D+: Software for High-Resolution Hierarchical Modeling of Solution X-Ray Scattering from Complex Structures
2018-08-28T15:48:00Z (GMT) by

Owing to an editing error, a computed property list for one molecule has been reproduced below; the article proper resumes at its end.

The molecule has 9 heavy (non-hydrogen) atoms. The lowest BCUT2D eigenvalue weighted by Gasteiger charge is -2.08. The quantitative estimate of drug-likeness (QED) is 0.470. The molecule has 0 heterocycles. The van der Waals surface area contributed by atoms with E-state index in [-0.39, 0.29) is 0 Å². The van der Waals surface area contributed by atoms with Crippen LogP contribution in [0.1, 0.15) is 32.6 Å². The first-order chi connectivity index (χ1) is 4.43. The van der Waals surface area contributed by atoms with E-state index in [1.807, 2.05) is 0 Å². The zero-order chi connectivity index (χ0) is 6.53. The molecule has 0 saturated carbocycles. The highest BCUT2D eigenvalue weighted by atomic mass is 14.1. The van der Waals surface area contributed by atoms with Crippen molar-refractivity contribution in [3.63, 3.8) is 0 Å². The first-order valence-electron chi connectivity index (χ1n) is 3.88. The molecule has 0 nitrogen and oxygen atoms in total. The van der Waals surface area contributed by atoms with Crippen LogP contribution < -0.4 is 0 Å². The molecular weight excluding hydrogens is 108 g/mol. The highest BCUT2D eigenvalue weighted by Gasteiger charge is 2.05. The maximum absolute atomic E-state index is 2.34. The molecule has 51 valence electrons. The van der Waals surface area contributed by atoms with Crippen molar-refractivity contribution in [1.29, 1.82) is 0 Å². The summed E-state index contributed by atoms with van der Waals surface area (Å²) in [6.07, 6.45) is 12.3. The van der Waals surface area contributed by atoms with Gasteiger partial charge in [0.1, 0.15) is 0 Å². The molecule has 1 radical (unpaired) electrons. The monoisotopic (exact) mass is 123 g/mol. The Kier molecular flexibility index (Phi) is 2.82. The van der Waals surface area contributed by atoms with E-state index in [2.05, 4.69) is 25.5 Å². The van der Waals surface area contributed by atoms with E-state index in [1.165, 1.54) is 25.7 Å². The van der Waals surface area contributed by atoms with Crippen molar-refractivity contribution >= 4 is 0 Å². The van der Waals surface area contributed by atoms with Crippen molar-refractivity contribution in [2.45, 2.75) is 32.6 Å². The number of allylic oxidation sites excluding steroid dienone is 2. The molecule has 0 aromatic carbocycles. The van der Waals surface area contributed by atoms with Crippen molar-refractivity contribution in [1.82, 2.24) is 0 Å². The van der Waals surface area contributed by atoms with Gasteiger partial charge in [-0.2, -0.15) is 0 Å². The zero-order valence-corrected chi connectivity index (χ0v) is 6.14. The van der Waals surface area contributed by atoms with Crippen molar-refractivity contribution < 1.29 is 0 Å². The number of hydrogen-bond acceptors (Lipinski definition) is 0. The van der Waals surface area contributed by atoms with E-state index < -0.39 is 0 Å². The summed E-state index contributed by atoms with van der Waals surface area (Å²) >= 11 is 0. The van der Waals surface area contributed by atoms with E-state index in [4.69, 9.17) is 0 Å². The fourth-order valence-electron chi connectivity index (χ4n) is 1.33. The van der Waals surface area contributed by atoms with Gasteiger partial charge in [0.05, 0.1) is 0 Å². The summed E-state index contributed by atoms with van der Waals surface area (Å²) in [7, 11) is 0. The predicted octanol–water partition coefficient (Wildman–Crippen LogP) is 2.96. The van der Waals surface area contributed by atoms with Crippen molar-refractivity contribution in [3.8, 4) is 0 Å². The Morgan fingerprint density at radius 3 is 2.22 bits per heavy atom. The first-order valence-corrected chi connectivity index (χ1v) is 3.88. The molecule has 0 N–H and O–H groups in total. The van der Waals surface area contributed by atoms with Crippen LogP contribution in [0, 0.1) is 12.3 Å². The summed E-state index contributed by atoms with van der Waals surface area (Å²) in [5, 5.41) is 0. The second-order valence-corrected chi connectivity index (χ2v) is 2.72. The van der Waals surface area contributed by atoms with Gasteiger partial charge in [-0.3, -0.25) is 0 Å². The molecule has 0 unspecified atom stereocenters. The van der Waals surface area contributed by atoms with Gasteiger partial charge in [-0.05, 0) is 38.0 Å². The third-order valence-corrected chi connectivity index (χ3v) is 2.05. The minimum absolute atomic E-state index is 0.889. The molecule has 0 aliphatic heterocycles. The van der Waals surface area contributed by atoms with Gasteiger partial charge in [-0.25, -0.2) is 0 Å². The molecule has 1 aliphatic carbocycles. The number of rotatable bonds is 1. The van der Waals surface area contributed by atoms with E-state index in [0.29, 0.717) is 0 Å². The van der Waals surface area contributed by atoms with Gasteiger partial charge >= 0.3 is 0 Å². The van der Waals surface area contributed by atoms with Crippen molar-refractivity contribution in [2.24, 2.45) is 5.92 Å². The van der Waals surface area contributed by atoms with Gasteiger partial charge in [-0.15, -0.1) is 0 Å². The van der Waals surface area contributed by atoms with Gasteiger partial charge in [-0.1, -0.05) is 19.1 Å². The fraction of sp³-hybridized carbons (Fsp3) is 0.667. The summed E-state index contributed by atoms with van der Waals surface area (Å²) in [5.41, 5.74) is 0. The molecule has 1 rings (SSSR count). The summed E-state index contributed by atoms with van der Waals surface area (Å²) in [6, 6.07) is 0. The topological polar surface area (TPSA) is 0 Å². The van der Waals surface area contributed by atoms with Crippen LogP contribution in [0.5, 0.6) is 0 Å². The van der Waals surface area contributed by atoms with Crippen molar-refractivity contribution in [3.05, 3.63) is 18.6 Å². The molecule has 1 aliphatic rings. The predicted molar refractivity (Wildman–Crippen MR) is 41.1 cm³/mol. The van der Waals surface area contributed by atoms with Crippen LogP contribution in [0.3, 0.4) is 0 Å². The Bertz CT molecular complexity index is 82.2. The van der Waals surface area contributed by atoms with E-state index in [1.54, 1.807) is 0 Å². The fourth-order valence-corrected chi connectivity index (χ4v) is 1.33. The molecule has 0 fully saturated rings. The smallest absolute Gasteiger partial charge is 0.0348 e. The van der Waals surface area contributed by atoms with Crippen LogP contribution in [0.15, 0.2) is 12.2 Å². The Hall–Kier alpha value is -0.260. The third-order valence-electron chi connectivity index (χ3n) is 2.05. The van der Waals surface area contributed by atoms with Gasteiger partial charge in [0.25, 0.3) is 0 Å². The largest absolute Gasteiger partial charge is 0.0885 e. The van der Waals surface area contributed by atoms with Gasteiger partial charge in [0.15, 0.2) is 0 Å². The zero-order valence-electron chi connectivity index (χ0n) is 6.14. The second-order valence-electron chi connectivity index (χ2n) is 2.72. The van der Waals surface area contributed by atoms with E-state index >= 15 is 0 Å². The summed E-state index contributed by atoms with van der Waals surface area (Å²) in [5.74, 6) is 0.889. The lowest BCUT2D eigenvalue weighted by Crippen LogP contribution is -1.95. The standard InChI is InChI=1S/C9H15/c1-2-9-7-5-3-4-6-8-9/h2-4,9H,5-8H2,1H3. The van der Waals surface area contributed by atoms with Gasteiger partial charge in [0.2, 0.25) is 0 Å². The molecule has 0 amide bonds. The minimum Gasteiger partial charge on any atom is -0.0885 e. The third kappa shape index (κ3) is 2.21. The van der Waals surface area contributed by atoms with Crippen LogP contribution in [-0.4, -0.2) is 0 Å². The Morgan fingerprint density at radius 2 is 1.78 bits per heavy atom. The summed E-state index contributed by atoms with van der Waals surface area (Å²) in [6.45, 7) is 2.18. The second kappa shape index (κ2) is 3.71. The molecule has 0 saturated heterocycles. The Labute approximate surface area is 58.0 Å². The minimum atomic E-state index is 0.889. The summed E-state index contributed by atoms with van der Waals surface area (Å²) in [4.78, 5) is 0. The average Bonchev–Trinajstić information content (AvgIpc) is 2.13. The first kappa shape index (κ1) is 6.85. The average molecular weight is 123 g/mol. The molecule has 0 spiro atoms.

In this paper, we present our new computer program, D+, which uses the reciprocal-grid (RG) algorithm to efficiently compute X-ray scattering curves from solutions of complex structures at high-resolution. Structures are defined in hierarchical trees in which subunits can be represented by geometric or atomic models. Repeating subunits can be docked into their assembly symmetries, describing their locations and orientations in space. The scattering amplitude of the entire structure can be calculated by computing the amplitudes of the basic subunits on 3D reciprocal-space grids, moving up in the hierarchy, calculating the RGs of the larger structures, and by repeating this process for all the leaves and nodes of the tree. For very large structures, a Hybrid method can be used to avoid numerical artifacts. In the Hybrid method, only grids of smaller subunits are summed and used as subunits in a direct computation of the scattering amplitude. D+ can accurately analyze both small- and wide-angle solution X-ray scattering data. We present how D+ applies the RG algorithm, accounts for rotations and translations of subunits, processes atomic models, accounts for the contribution of the solvent as well as the solvation layer of complex structures in a scalable manner, writes and accesses RGs, interpolates between grid points, computes numerical integrals, enables the use of scripts to define complicated structures, applies fitting algorithms, accounts for several coexisting uncorrelated populations, and accelerates computations using GPUs. D+ may also account for different X-ray energies to analyze anomalous solution X-ray scattering data. An accessory tool that can identify repeating subunits in a protein data bank (PDB) file of a complex structure is provided. The tool can compute the orientation and translation of repeating subunits needed for exploiting the advantages of the RG algorithm in D+. In addition, a python wrapper is also available, enabling more advanced computations and integration of D+ with other computational tools. Finally, we present a large number of tests and compare the results of D+ with other programs when possible and demonstrate the use of D+ to analyze solution scattering data from dynamic microtubule structures with different protofilament number. D+ and its source code are freely available (https://scholars.huji.ac.il/uriraviv/software/d-software) for academic users and developers.